Conclusion

Because the models were not adept at identifying unsuccessful services, they are not suggested for use in predicting the outcome of individual heifer services. Instead, they are useful for the comparison of services with different covariate values or as sub-models in whole-farm simulations. The mixed regression model was identified as the best model for prediction, as the random effects can be ignored and the other variables can be easily obtained or simulated.

Keywords

Dairy cowFertilityConceptionNulliparous heiferMachine learningRegressionSimulationDiscriminationCalibration

Background

Herd fertility in pasture-based dairy farms is a key driver of farm economics [1]. The primary goal of reproduction management of both nulliparous heifers and lactating cows is to have animals conceiving in a timely manner to achieve the optimal calving pattern. The factors affecting the reproductive performance of lactating dairy cows have been comprehensively studied, but analyses of heifer fertility have been rare. Careful management of heifer reproduction is important to optimise future production, health and the costs of calf-rearing [2]. It is generally accepted that calving for the first time should occur at 22 to 24 months of age in both seasonal-calving grazing systems [35] and year-round calving confinement systems [2, 6] to maximise lifetime productivity.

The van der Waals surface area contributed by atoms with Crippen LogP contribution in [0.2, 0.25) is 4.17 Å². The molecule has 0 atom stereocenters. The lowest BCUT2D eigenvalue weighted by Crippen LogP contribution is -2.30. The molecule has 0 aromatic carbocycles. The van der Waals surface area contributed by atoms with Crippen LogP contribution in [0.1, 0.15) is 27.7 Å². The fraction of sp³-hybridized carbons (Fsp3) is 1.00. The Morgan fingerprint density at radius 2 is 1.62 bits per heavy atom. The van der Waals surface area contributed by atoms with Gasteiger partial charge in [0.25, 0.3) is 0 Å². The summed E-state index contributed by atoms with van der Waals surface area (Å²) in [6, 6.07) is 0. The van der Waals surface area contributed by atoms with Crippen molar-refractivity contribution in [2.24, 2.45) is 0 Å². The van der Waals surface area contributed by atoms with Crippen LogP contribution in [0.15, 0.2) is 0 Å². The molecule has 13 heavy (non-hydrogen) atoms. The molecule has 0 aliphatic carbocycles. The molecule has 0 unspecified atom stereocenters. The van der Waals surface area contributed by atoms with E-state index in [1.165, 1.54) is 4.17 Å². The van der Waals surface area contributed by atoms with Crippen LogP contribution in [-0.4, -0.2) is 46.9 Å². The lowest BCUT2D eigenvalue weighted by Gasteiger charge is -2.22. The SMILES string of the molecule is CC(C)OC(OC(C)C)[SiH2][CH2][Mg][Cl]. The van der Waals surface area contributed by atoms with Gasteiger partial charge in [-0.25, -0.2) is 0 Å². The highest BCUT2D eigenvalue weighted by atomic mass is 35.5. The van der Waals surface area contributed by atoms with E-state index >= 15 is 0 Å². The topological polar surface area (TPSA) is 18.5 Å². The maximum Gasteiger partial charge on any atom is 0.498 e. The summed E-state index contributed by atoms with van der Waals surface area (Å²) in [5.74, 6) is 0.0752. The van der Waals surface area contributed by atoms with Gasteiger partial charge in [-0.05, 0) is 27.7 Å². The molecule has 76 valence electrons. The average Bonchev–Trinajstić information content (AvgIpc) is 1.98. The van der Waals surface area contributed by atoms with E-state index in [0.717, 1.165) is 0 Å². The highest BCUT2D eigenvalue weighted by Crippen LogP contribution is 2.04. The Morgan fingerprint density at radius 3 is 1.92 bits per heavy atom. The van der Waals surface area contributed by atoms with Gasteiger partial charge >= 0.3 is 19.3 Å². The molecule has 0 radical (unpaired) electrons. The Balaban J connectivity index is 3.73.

The reproductive performance of nulliparous animals comprises three major components: the onset of ovarian activity during puberty; expression and detection of oestrus for service; and the outcome of service once performed. The individual effects of age, weight, genetics and management have been identified as significantly impacting the likelihood of conception in the heifer’s first breeding season.

Weight and size (and thus nutrition) throughout the development of young animals are important for their later reproductive performance. Greater average growth rates in weight and girth from 30 to 450 days resulted in younger breeding of UK Holstein-Friesian heifers [7]. Increased weaning weight and post-weaning weight gain increased the probability of Angus and Angus-Hereford beef heifers reaching puberty before the start of breeding [8]. The probability of conception at first service also increased with weaning weight.